What if that sweet horse your daughter fell in love with is not trustworthy?
So, horse buyer, you’ve found your dream horse at last! And, horse seller, you’re about to make that sale you’ve been hoping for. But there’s one hitch: The prospective buyer wants to take the horse on trial.? Hmm . . . .
From the buyer’s standpoint, a trial is a great way to more fully evaluate the suitability of the horse before plunking down a chunk of change. For the seller, it may conclude the sale. Besides, what could possibly go wrong?
From the Jekyll-and-Hyde horse that appeared to be the model of equine decorum at the seller’s farm only to become a holy terror when it arrives at your barn, to the buyer who portrays herself as a candidate for sainthood but who turns around and absconds with your prized horse never to be heard from again, and every scenario in between, pre-purchase trials are fraught with potentially serious problems for both parties to the transaction.
That’s why a written and signed contract that addresses foreseeable contingencies, including worst-case scenarios, is a must when horses are taken on a trial basis.
Notice that we said “written and signed.” Why? An oral contract is merely a promise, whereas a written and signed contract serves as concrete proof that promises were made and agreed to and, thus, has the teeth of legal enforceability. An enforceable contract means that if one party breaks (breaches) the contract, the other can be awarded money to compensate for their financial loss.
Without a written contract, proving that promises were made can be impossible. it’s amazing how often people who breach contracts claim not to remember making those promises or will frankly lie and go back on their word. Therefore, the best way to deal with a verbal contract is to avoid them altogether.
When it comes to pre-purchase trials, it’s important to be aware of the most likely problem areas:
If the horse becomes sick, injured or dies during the trial, what are the duties of the parties involved?
Who arranges for veterinary care?
How soon will the horse’s owner be notified?
What happens if the horse’s owner can’t be informed quickly?
Who pays for veterinary bills or for the loss of the horse?
Another area of concern is the potential for the horse to cause property damage or personal injury to the prospective buyer or a third party. In both scenarios, it’s wise to require that full insurance be purchased for the trial period. That means equine medical and mortality, loss of use, liability and care, custody and control. (See September, October and November 2012.)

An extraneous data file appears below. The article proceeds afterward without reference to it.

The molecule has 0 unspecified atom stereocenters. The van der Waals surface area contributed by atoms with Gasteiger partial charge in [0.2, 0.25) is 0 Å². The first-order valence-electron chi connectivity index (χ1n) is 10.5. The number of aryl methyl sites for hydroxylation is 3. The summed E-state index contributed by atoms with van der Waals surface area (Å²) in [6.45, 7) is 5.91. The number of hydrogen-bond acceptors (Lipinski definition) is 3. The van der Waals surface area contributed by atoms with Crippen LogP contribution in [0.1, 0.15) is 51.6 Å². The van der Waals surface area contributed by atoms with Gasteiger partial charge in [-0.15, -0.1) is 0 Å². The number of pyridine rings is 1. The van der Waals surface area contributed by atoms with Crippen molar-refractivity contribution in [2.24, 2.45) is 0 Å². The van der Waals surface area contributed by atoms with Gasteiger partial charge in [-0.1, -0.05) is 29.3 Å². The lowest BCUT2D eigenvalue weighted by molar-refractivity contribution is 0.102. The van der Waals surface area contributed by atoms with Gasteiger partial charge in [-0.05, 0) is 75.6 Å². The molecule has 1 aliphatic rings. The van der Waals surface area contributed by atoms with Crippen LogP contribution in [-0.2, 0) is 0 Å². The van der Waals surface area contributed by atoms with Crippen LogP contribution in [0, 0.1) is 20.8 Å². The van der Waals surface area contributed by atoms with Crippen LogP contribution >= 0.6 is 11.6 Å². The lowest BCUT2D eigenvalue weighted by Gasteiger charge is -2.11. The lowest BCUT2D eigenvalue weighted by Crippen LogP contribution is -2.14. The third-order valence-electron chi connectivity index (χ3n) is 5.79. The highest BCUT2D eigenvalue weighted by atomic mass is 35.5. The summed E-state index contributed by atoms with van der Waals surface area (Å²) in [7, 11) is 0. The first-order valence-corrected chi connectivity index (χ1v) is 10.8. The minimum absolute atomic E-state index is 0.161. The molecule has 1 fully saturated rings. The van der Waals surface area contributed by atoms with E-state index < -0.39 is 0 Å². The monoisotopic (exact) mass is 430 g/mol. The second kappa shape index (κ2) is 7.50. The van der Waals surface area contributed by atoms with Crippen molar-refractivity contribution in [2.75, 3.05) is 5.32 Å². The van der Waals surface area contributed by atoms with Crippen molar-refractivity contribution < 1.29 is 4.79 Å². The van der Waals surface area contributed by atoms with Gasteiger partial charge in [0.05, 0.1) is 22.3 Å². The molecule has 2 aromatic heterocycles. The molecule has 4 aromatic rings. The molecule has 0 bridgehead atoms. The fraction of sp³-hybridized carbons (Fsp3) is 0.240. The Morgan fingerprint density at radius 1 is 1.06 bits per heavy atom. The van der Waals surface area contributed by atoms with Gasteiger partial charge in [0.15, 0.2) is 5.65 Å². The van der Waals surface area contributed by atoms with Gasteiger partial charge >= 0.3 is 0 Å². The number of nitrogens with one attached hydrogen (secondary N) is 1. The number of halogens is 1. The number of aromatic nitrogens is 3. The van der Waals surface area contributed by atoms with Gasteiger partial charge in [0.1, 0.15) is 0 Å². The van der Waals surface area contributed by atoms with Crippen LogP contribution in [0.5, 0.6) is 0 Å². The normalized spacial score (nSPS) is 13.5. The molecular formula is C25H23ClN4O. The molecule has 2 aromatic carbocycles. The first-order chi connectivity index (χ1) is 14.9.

If the buyer intends to board the horse during a trial period, make sure that board payment arrangements with the farm owner have been addressed beforehand and that these arrangements are explicitly stated in the contract. Should the board not be paid, the stable owner could be entitled to place a lien on the horse, which could stand in the way of the horse being returned to its owner at the end of the trial.
Though it rarely happens, an unethical buyer could steal the horse. Be sure that the contract provides for the purchase of insurance to cover the potential loss of a horse along with strict provisions detailing where the horse is to be kept and whether it is to be allowed off those premises. The theft of a horse would likely result in both criminal and civil actions arising. In both cases, a written and signed contract that explicitly delineates the parameters of the transaction between buyer and seller would be crucial evidence in court. Don’t think you need a contract? Consider This . . .
ANATOMY OF THE CONTRACT. Committing a pre-purchase trial agreement to writing in the form of a contract need not be done in impenetrable legalese, but it should be thorough and written in words that are easily understood. it’s advisable to have a lawyer who is knowledgeable in the horse business draft or at least review and trouble-shoot the contract.
The preamble of the contract should list the full names of the seller and buyer (if these involve business entities such as a corporation or LLC, their names should also be listed) along with current addresses. There should be an accurate description of the horse (including name, breed, sex, color/markings, height and age). Additionally, the address of the farm where the horse is to be for trial should be stated, along with the trial start and finish dates.